A new generation of nuclear reactors could receive approval in about half the time it took to gain consent for Sizewell B, the last nuclear station to be built in Britain, according to government safety experts.
In a submission to the energy review to be published today, the Health & Safety Executive said that the process of licensing a new series of nuclear stations could take three to four years. This compares with the six and a half years it took to gain a licence for Sizewell B, the pressurised water reactor on the Suffolk coast which opened in 1995 after a mammoth public inquiry.
The HSE's findings are likely to hearten the Prime Minister and the nuclear industry, which has argued that a streamlined and speedier licensing regime is essential if new nuclear stations are to be built in the UK.
Tony Blair is expected to give the go-ahead for a programme of up to 10 new reactors when the review is published next month.
The old Central Electricity Generating Board applied for a licence to build Sizewell B in January 1981 but it was not finally granted until June 1987, and it then took a further eight years to construct the station.
The HSE's submission says that any new nuclear station would be subject to a two-stage vetting process. The first phase, to approve the generic design of the reactor, would take about three years. The second phase, to license the actual site for the station, would take a further six to 12 months.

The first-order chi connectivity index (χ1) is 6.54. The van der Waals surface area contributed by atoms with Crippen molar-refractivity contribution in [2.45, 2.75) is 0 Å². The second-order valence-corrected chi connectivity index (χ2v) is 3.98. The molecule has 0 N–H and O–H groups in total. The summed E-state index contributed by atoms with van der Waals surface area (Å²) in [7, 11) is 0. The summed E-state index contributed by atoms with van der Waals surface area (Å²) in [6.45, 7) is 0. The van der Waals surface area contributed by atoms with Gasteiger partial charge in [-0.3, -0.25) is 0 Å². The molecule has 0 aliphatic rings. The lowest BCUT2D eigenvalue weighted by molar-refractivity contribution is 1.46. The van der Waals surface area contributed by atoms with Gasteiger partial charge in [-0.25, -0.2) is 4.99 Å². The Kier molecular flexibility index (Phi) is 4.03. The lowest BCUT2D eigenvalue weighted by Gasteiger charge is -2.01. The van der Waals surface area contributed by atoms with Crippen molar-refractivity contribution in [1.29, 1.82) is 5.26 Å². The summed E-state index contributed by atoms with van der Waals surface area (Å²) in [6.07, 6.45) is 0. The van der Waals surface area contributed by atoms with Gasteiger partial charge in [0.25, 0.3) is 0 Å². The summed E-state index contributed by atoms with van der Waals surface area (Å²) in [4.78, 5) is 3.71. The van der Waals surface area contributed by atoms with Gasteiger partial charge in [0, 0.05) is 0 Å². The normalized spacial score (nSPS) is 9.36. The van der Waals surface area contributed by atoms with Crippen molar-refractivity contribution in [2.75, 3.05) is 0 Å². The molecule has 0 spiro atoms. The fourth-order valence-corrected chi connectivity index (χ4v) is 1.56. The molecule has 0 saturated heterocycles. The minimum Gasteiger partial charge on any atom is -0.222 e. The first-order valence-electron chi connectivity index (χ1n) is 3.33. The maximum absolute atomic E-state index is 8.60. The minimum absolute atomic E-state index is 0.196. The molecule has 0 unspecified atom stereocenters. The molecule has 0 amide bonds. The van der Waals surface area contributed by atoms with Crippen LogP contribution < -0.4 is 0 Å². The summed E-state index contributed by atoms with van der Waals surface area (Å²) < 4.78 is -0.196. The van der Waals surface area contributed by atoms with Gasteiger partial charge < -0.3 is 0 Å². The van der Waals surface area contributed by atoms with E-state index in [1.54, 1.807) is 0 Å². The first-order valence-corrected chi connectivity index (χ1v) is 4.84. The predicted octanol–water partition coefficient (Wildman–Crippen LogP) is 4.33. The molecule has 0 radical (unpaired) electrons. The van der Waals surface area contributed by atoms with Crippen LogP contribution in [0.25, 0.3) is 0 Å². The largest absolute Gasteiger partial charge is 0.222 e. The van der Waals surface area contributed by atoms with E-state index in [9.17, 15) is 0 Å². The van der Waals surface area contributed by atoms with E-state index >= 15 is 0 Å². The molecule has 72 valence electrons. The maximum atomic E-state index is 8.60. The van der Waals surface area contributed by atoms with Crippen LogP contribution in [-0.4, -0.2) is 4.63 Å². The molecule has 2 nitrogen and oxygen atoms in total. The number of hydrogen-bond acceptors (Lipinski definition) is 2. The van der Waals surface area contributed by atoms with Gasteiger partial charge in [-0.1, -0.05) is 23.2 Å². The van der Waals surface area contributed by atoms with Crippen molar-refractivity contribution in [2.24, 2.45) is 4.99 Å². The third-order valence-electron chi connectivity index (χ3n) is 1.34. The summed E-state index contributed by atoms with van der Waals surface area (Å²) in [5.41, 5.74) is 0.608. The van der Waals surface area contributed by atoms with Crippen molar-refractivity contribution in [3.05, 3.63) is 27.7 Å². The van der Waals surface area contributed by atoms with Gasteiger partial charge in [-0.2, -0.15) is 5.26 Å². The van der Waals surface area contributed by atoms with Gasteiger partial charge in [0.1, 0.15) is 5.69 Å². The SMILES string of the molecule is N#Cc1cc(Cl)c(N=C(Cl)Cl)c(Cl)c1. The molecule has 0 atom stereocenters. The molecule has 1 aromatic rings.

The safety body stressed that its timings were dependent on the quality of the design put forward and an assumption that it would be an evolution from reactor technologies with which the HSE was already familiar.
The speed of the licensing process would also crucially depend on the agency being able to recruit appropriately qualified and experienced staff to carry out the assessment.
A spokesman said that the staffing of its Nuclear Installations Inspectorate, which stands at 162, would need to be increased by about 20.
The submission suggests that the licensing process could be helped by factoring-in work done on reactor designs by licensing authorities elsewhere in the world and even bringing in staff from overseas nuclear regulators and international organisations. However, the spokesman stressed that it would never be the case that the RE would simply rubber-stamp an approval already given to a reactor design by another inspectorate.Reuse content